PoetryIssue 05 | June 2009


by Carly Wray

The pilot boats that
blinker the bay
await employ
greater ships to usher home
to sleep in slips and you
slide in beside me, to
chart the swells.

So standing stern we number
siren panes like
lighthouse lanterns, making
bright the wakeful yards between us
and the ferries
now fareless
for which we once
spared sums untold.

Now darken this flag, these
imposter squares and in signal
bend red light
over white
on our bows that want to break
in deeper seas: in here
you say, the narrow mouth may
swallow us whole.

About the author

A native Texan, Carly Wray has slept at a bus station in Tralee, a monastery in Venice, and many a Gulf Coast rest stop before settling in Brooklyn. She has an MFA from the University of Southern California.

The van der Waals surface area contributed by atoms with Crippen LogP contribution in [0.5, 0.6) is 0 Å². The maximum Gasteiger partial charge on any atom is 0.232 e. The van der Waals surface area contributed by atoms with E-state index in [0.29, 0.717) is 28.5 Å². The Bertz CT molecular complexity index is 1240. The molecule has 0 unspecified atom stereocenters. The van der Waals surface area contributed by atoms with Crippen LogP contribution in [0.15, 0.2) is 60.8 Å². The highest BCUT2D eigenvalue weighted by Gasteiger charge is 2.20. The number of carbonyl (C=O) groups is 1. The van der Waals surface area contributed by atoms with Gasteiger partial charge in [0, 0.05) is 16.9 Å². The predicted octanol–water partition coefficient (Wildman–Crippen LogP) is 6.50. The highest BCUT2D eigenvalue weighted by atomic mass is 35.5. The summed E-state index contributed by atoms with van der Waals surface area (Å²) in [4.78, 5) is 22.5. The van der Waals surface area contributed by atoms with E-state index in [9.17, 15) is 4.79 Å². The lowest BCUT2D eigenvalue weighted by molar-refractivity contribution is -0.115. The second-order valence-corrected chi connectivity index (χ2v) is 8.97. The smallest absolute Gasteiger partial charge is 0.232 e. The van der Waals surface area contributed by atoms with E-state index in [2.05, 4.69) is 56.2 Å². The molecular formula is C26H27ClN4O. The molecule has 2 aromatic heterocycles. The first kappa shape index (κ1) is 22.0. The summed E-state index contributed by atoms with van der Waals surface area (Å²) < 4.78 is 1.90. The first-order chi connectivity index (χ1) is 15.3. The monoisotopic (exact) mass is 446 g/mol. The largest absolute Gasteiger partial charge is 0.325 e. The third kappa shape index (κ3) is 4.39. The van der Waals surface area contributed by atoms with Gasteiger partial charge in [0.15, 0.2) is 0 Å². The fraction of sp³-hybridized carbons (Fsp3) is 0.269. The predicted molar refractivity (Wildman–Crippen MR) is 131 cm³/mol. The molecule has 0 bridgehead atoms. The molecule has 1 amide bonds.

Read our current issue:


Two poems by Anne Babson
Vignette, Townhouse, 9 a.m. by Troy Cunio
Night Becomes Day Over the West by Megan Foley
Yukon River Aurora by D. B. Goman
Two Poems by David Havird
Cretan Love Letter by Emily Linstrom
Holland by Rick Mullin
Fear in Kenya by Kristina Pfleegor
The Lounge Lizard by Ed Shacklee
Two Poems by Sarah J. Sloat
Night Flight by Vicki Stannard
Koinonia Farms by Alina Stefanescu
Thessaloniki, Four a.m. by Anastasia Vassos
Imaginary Oceans by Jason Warren
Two Poems by F. J. Williams

Postcard prose

It’s Salty by Kelly Hill

Travel notes

Anchorage in the Great Land by Karen Benning
The Value of Small Money by Megan Hallinan
Screensaver by Sandra Larson
Thirty Cents by Tommy McAree
Gokarna by Kate McCahill
Going Places by Rachel Miller-Howard
Susanville CA: Notes From The Road by Susan Volchok